Despite an ear-splitting burglar alarm, our next-door neighbour has been broken into four times.  The last time the police came round they told us to be extra vigilant because, thieves often come back and turn over nearby homes.  Though that’s a good deterrent, he said, referring to the sign on our front door that, as well as scaring timid children and nervous old ladies, apparently also works on your jobbing macho tea-leaf.  It strikes fear into the pants of husky taxi drivers and gasmen - and, even - praise-the-lord, door-to-door evangelists, who can be found edging backwards down the front path after they’ve rung the doorbell – all because of a generic sticker the size of a 2-bar Kit Kat that reads ‘beware of the dog’. 

But don’t worry, said my daughter reassuringly to a frightened friend, cowering by the garden gate. 

We don’t actually have a dog. 

Just mum.

Oh yes, I am mother, see me roar.

It’s true that my fantasies on the mothering front seemed to have gone awry.  I had always thought I’d be one of those nice, touchy feely, Little Women type of mother.  A young, fun, gentle Marmee type, bestower of cuddles and cakes – a modern clone of Nigella in an apron and Diana Rigg in leathers.  But forget the ‘Good Wives’ crap.  These days I do more shouting than a sergeant major.  The kids call me Stalin - but not to my face – well not unless I’m already one glass of wine into the evening.  Just the other week during the Brazil v Germany World Cup Final, I asked one of the kids why a player was crying. 

He’s just been kicked in the face mum, he replied before whispering to his brother:  ‘can you imagine mum as a football coach – she’d be saying. What are you crying for - get the xxxx up and stop being such a woose, there’s nothing wrong with you.

Louisa May Alcott’s father was said to expect ‘prompt cheerful obedience’ from his children.  Ah - no wonder they were all slobbering over Marmee.  But in our house it’s the more pacific father, easily got round and forgetter of punishments who gets to be Mr Nice Guy - while I am Medusa in a twin set, whose withering ‘mummy stare’ demands immediate submission.

The scale of domestic PC punishment has escalated from being sent to sit on the stairs (where one of my kids spent so much time that he assembled books, toys and blankets and just walked there without being told) to being grounded into the next life and beyond. But as the kids get older it seems that all I do is give them stuff so I can take it away later as punishment.

For instance, Son No 2’s long awaited mobile phone - where is it now?  Hidden down the back of the bookcase after a £280 phone bill. Now he just uses the land lines – one on each ear.  The internet is a distant memory since Instant Messenger took over as the only means of contact.  Then there’s the Nintendo game cube, the Playstation 2, and the laptop.  All are in and out of the attic like wedding rings at the pawnbrokers, for crimes as varied as ‘forgetting’ to turn up for a pre-paid school holiday, going walkabout at three in the morning during a sleep-over and all-night chat room sessions.  Though how do you punish them when you find their legs dangling out of the attic as they surreptitiously try to get the television back for the Big Brother evictions? There’s nothing left to take away.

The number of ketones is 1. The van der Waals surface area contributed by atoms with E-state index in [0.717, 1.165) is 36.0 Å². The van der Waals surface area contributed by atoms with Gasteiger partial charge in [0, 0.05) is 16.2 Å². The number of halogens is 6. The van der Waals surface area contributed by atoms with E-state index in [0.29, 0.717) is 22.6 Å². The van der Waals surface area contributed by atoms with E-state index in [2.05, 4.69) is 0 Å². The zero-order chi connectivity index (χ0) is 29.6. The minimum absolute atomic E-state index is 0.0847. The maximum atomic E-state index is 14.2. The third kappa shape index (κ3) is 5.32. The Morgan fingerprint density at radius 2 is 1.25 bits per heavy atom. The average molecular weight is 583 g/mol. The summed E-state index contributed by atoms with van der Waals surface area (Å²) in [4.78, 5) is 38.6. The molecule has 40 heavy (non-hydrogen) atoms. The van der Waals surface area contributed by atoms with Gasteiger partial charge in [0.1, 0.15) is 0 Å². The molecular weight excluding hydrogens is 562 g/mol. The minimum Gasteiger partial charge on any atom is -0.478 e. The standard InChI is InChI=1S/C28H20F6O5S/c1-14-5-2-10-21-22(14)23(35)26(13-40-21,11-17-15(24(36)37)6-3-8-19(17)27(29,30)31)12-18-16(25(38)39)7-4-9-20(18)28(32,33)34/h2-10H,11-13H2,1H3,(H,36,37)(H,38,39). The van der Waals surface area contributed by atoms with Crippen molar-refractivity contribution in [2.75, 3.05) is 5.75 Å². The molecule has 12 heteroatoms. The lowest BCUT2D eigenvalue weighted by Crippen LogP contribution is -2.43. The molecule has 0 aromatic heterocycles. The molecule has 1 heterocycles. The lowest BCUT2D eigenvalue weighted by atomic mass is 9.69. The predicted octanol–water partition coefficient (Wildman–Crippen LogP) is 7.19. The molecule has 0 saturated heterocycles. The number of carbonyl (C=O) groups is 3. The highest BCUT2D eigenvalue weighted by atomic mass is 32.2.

But it’s not the big things that infuriate me as much as the constant pilfering.

You kind of expect your five year olds to be fascinated by lipsticks and frocks (or is that just my boys) but does my teenage daughter really have to wear my bras, my shoes and my Agnes b jumper?  Her attitude is finders keepers - if it inadvertently turns up in her drawers then it’s a little gift from the laundry elves.

But its finding the megabucks shampoo you buy for colour treated hair, empty, in a NIKE sports bag, after No 1 son has passed it round the locker room. Then your hair gel goes on hedgehog spikes, your fake tan on teenage legs, your salt scrub on football injuries and your cleanser, apparently, works wonders on acne.

Nothing in my bathroom cabinet is sacred.

Boundaries, boundaries, I yell as the only pair of nail scissors within a nine mile radius of West London disappear again. And who’s taken the fxxxing tweezers?

Oh that would be the little prince formerly known as unibrow.

What ever happened to the good old days when teenage boys just didn’t bother washing?

As a result – security has been tightened in our domestic police state.  I have a sticker on the top of my bubble bath saying – open this and I will wallop you.  And if a burglar does ever risk the dual threats of the non-existent dog and the fierce mother, he’ll quickly come clean.  If he breaks open the combination lock on the cupboard under the sink to get at our valuables, he’s in for a big surprise. 
Behind the lock there’s a pair of nail scissors, a stockpile of shampoo and conditioner, bath oil, a SPF15 moisturiser, nail varnish remover, a small stash of Chanel cosmetics, and a razor.

My treasure.  Stalin would have been proud